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Case Study: Happy Bits Shortens Time-to-Resolution

From 4 days to 5 minutes

Happy Bits develops fun mobile apps so you can share videos instantly with your friends through messenger. You can either watch the videos live while you're recording, or later whenever you have time. Here's how it works: you upload a video to their app, then receive a private link to paste into your favorite messaging app to share the video. Happy Bits integrates with all the popular messenger apps, like Facebook, WhatsApp, Skype, Twitter, and Google+, just to name a few.

I recently caught up with John Loehrer, the DevOps Visionary at Happy Bits, who said they work tirelessly to make the application resilient to errors. However, some things out of their control, which can make "debugging a nightmare in the wild".

Two things that keep Happy Bits up at night:

  1. Cellular network connectivity
  2. Hardware codecs

To get the best performance from a mobile phone, Happy Bits tries to utilize the custom native hardware codecs provided by the manufacturer for video recording and playback. These are accessed on Android through the JNI, and bubble up obscure exceptions that Happy Bits have no control over, and are different for each device.

On top of that, Happy Bits also have some C libraries that enable some cross-platform development between Android and iOS, for the really tricky video streaming and compression tasks, to keep their logic consistent. The remainder of their application is platform specific. Java for Android, Objective-C for iOS. Their backend server utilizes a python stack on EC2.

Like most apps, Happy Bits encounters the occasional error. Sometimes the errors are subtle, and don't result in a crash or error, just an anomaly in the data. In the past, they would see this data show up in reports, but they didn't have any method to figure out how, or why.

Prior to using log management, the release cycle was:

  1. Launch
  2. Watch for bugs
  3. Insert additional tracking
  4. Re-release

John felt they were circling around the problem. Between all the tracking and re-releasing,debugging was taking 3-4 days! They experimented with several different tools to help; Crashlytics, New Relic, MixPanel, to name a few.

Eventually they realized to decrease their time to resolution, they needed a tool with more granularity, and started using Logentries. Using the Logentries platform, they were able to highlight particular time period, and "zero-in" on the logs they needed to identify (and see the context of) bugs.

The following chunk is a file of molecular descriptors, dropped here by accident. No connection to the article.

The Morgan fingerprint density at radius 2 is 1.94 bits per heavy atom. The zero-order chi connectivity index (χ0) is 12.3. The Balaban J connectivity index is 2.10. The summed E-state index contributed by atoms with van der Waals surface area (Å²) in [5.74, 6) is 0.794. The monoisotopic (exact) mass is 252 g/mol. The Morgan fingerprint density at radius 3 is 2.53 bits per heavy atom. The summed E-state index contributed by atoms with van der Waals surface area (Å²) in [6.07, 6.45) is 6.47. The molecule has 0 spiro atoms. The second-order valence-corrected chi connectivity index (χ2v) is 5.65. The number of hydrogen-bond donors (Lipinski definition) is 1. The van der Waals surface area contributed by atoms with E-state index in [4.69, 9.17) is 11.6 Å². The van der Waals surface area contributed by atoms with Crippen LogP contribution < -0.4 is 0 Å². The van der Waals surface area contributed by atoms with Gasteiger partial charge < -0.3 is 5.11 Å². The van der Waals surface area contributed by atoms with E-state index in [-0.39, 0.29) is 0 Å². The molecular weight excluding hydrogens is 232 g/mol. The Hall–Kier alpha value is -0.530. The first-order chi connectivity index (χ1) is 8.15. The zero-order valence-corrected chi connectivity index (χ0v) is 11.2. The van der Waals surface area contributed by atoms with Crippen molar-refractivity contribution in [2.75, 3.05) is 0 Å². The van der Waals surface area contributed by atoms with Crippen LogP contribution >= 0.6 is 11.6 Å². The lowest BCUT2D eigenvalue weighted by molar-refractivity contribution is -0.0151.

After implementing log management with Logentries, John is now able to get quick answers, and instantly pass along his findings using shareable dashboards. John estimates that debugging now takes 5-10 minutes! His boss has definitely noticed the difference.

John still enjoys the other tools, and mentioned that each has their uses, but "at some point I've got to go spelunking to figure out what's going on, when that happens I always turn to Logentries. Aggregated data and pretty graphs are nice, but are no substitute for raw logging of each step that happens along the way. Those raw logs allow us to reconstruct a timeline in our heads".

Screen-Shot-2014-07-29-at-8.38.37-AM

John believes that every business needs to unlock the business power of logging.

Being able to aggregate your logs makes them extremely powerful, and the ability to narrow down your results to examine the context of the bug, and then link your results with the click of a button is really powerful.

Interested to explore how you can help your business run more efficiently with log management and analytics? Get started with a free trial, or sign up to speak with a log management expert about your business needs.

More Stories By Trevor Parsons

Trevor Parsons is Chief Scientist and Co-founder of Logentries. Trevor has over 10 years experience in enterprise software and, in particular, has specialized in developing enterprise monitoring and performance tools for distributed systems. He is also a research fellow at the Performance Engineering Lab Research Group and was formerly a Scientist at the IBM Center for Advanced Studies. Trevor holds a PhD from University College Dublin, Ireland.

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